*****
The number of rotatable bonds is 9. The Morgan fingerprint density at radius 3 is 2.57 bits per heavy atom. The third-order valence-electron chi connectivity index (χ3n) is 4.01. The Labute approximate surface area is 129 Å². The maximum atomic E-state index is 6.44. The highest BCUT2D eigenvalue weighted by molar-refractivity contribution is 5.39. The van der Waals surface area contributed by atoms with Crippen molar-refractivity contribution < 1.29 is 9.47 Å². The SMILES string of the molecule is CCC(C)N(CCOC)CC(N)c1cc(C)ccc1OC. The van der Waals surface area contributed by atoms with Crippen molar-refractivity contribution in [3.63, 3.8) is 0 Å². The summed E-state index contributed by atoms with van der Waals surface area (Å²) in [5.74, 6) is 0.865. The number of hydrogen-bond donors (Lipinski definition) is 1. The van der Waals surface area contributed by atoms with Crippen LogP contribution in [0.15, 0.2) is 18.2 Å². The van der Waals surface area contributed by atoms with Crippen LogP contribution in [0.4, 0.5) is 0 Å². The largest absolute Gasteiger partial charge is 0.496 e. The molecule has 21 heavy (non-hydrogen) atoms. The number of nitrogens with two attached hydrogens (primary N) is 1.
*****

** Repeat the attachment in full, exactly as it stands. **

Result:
The number of rotatable bonds is 9. The Morgan fingerprint density at radius 3 is 2.57 bits per heavy atom. The third-order valence-electron chi connectivity index (χ3n) is 4.01. The Labute approximate surface area is 129 Å². The maximum atomic E-state index is 6.44. The highest BCUT2D eigenvalue weighted by molar-refractivity contribution is 5.39. The van der Waals surface area contributed by atoms with Crippen molar-refractivity contribution < 1.29 is 9.47 Å². The SMILES string of the molecule is CCC(C)N(CCOC)CC(N)c1cc(C)ccc1OC. The van der Waals surface area contributed by atoms with Crippen molar-refractivity contribution in [3.63, 3.8) is 0 Å². The summed E-state index contributed by atoms with van der Waals surface area (Å²) in [5.74, 6) is 0.865. The number of hydrogen-bond donors (Lipinski definition) is 1. The van der Waals surface area contributed by atoms with Crippen LogP contribution in [0.15, 0.2) is 18.2 Å². The van der Waals surface area contributed by atoms with Crippen LogP contribution in [0.4, 0.5) is 0 Å². The largest absolute Gasteiger partial charge is 0.496 e. The molecule has 21 heavy (non-hydrogen) atoms. The number of nitrogens with two attached hydrogens (primary N) is 1.